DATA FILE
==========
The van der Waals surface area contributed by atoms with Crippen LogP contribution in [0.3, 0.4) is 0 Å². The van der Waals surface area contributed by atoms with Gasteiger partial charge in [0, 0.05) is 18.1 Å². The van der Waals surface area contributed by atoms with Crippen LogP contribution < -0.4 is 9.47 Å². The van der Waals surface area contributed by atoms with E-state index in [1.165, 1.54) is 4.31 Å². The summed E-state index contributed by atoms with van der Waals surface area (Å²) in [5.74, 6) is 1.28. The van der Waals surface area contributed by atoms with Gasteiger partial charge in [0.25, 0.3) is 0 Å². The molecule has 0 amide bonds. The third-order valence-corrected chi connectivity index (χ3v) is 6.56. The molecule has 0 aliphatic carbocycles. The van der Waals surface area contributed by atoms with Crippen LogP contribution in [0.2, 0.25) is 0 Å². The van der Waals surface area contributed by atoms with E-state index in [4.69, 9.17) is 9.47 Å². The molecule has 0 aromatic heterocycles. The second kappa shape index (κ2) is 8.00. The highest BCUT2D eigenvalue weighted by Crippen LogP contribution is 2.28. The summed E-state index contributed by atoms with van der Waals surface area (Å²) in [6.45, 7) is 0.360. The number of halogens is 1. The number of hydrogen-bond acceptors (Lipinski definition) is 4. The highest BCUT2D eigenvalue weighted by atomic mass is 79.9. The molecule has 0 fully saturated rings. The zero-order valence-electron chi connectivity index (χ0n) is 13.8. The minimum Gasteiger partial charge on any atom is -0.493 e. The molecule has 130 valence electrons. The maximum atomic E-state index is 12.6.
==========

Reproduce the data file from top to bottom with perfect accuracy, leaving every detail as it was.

The van der Waals surface area contributed by atoms with Crippen LogP contribution in [0.3, 0.4) is 0 Å². The van der Waals surface area contributed by atoms with Gasteiger partial charge in [0, 0.05) is 18.1 Å². The van der Waals surface area contributed by atoms with Crippen LogP contribution < -0.4 is 9.47 Å². The van der Waals surface area contributed by atoms with E-state index in [1.165, 1.54) is 4.31 Å². The summed E-state index contributed by atoms with van der Waals surface area (Å²) in [5.74, 6) is 1.28. The van der Waals surface area contributed by atoms with Gasteiger partial charge in [0.25, 0.3) is 0 Å². The molecule has 0 amide bonds. The third-order valence-corrected chi connectivity index (χ3v) is 6.56. The molecule has 0 aliphatic carbocycles. The van der Waals surface area contributed by atoms with Crippen LogP contribution in [0.2, 0.25) is 0 Å². The van der Waals surface area contributed by atoms with E-state index in [4.69, 9.17) is 9.47 Å². The molecule has 0 aromatic heterocycles. The second kappa shape index (κ2) is 8.00. The highest BCUT2D eigenvalue weighted by Crippen LogP contribution is 2.28. The summed E-state index contributed by atoms with van der Waals surface area (Å²) in [6.45, 7) is 0.360. The number of halogens is 1. The number of hydrogen-bond acceptors (Lipinski definition) is 4. The highest BCUT2D eigenvalue weighted by atomic mass is 79.9. The molecule has 0 fully saturated rings. The zero-order valence-electron chi connectivity index (χ0n) is 13.8. The minimum Gasteiger partial charge on any atom is -0.493 e. The molecule has 130 valence electrons. The maximum atomic E-state index is 12.6.